Infiltration did exactly that. Repeatedly. As far ahead of the rest of the field as Tokido was, Infiltration seemed just that much farther ahead of Tokido. If Tokido was playing as though he could see one second ahead, then Infiltration looked as though he was playing from two seconds into the future. Playing Nash in a way that the game’s designers never conceived of, and that opponents and spectators alike were at a loss to follow—patternless back-and-forth dashing, random standing jab checks, springing forth with the offense unexpectedly but always at the perfect moment—Infiltration blew Tokido away at Final Round to claim the first ticket to the year-end Capcom Cup. A week later, at NorCal Regionals, he was not eligible to win a second ticket, but he decided anyway to once more deny Tokido that Capcom Cup spot (it will instead, at season’s end, go to the ninth highest-ranked player without a Premier championship).

At that point, there had been two Premier events so far on the Capcom Pro Tour, and the same guy, Infiltration, had won them both, both times beating Tokido in the grand final. When the two met again a month later at the Red Bull Kumite exhibition, first in the winners final and then in the grand final, it looked like we had ourselves a story. If only the rivalry weren’t so one-sided.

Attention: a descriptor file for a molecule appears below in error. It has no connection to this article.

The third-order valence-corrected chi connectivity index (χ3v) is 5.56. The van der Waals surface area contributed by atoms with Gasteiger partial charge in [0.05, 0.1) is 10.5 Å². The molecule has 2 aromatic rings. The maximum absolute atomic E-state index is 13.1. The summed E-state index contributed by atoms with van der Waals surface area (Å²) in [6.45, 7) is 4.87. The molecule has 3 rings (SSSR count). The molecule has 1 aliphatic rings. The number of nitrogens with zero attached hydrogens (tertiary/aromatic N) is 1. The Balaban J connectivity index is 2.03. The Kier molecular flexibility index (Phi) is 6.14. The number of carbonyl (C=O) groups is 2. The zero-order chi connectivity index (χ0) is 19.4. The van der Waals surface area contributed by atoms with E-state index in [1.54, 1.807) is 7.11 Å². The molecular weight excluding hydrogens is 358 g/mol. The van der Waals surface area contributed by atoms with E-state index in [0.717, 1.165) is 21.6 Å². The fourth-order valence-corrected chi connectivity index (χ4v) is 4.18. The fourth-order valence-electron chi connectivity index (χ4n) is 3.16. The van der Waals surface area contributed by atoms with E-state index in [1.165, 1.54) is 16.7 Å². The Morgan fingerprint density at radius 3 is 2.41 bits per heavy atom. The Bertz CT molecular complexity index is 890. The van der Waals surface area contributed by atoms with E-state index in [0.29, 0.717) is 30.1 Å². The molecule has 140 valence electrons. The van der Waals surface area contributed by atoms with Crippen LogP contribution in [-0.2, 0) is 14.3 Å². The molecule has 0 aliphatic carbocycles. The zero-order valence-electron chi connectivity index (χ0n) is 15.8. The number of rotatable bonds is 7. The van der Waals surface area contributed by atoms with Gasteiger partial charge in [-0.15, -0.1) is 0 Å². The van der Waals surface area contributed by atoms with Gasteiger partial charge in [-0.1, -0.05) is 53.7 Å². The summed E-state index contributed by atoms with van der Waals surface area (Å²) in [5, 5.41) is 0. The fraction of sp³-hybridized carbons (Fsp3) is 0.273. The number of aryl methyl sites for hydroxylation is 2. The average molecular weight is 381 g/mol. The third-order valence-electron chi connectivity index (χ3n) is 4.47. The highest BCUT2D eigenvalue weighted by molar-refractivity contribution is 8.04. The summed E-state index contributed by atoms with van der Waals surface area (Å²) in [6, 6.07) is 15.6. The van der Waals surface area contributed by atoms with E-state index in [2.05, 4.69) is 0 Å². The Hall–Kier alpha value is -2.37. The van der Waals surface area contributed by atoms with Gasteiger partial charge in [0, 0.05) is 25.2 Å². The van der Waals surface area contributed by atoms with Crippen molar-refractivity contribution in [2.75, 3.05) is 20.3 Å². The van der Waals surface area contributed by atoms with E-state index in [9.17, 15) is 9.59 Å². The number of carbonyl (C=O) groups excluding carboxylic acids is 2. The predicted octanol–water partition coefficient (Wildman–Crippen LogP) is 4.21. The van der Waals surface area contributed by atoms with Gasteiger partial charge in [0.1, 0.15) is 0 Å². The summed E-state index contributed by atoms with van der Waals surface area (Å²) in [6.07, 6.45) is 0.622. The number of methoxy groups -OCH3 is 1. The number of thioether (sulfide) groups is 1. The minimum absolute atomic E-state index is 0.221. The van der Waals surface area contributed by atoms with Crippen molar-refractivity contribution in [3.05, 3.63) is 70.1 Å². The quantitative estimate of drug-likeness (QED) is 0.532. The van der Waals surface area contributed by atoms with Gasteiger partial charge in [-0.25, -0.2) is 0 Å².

As the season progressed, Infiltration, having secured his Capcom Cup spot, cut back on most of his traveling. Tokido, meanwhile, seemed to finally be losing ground to the rest of the field. At the next two Premier events, Stunfest in May and Dreamhack Summer in June, with no Infiltration to stand in his way, Tokido was instead foiled by his fellow Tokyo players Momochi and Fuudo.

Finally, at CEO, traditionally the biggest tournament before Evo, Tokido and Infiltration were both in attendance, as was Momochi, who, in addition to beating Tokido in multiple tournaments, had managed a stunning perfect record against Infiltration over the course of the Street Fighter 5 Crash team competition.

Sure enough, the tournament would come down to these three duking it out for supremacy.

First, Tokido battled Infiltration in the winners semifinal.

(If you don’t have time for the whole video, just skip to 12:27 for the highlight.)

It looked like Tokido had studied hard for this match, as he confidently won the first game. The scary thing about Infiltration, however, is that not only is he hard to read in the first place, but the moment you think you’ve figured something out, he adjusts very quickly to make sure the same trick doesn’t work on him a second time. Once again, Tokido looked lost, as Infiltration won the next three straight, including one ridiculous sequence of four throws in a row. Was Tokido’s mind completely shattered at this point?